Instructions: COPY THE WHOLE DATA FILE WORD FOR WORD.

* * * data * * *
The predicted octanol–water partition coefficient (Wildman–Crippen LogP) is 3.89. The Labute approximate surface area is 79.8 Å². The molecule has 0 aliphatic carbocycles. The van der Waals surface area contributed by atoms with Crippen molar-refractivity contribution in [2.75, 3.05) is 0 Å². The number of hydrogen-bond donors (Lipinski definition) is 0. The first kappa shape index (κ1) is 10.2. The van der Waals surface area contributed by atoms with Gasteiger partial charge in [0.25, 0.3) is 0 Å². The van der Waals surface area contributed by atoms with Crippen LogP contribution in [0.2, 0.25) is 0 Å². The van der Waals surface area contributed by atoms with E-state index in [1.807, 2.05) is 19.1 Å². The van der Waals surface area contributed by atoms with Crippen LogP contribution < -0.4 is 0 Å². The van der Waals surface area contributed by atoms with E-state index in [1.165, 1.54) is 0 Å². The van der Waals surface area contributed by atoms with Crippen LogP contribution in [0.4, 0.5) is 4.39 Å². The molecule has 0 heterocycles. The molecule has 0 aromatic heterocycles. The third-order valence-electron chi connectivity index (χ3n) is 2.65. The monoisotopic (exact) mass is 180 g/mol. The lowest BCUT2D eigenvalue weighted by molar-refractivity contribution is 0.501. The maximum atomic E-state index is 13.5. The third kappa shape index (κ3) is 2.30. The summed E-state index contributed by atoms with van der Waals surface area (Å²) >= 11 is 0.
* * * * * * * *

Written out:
The predicted octanol–water partition coefficient (Wildman–Crippen LogP) is 3.89. The Labute approximate surface area is 79.8 Å². The molecule has 0 aliphatic carbocycles. The van der Waals surface area contributed by atoms with Crippen molar-refractivity contribution in [2.75, 3.05) is 0 Å². The number of hydrogen-bond donors (Lipinski definition) is 0. The first kappa shape index (κ1) is 10.2. The van der Waals surface area contributed by atoms with Gasteiger partial charge in [0.25, 0.3) is 0 Å². The van der Waals surface area contributed by atoms with Crippen LogP contribution in [0.2, 0.25) is 0 Å². The van der Waals surface area contributed by atoms with E-state index in [1.807, 2.05) is 19.1 Å². The van der Waals surface area contributed by atoms with Crippen LogP contribution < -0.4 is 0 Å². The van der Waals surface area contributed by atoms with E-state index in [1.165, 1.54) is 0 Å². The van der Waals surface area contributed by atoms with Crippen LogP contribution in [0.4, 0.5) is 4.39 Å². The molecule has 0 heterocycles. The molecule has 0 aromatic heterocycles. The third-order valence-electron chi connectivity index (χ3n) is 2.65. The monoisotopic (exact) mass is 180 g/mol. The lowest BCUT2D eigenvalue weighted by molar-refractivity contribution is 0.501. The maximum atomic E-state index is 13.5. The third kappa shape index (κ3) is 2.30. The summed E-state index contributed by atoms with van der Waals surface area (Å²) >= 11 is 0.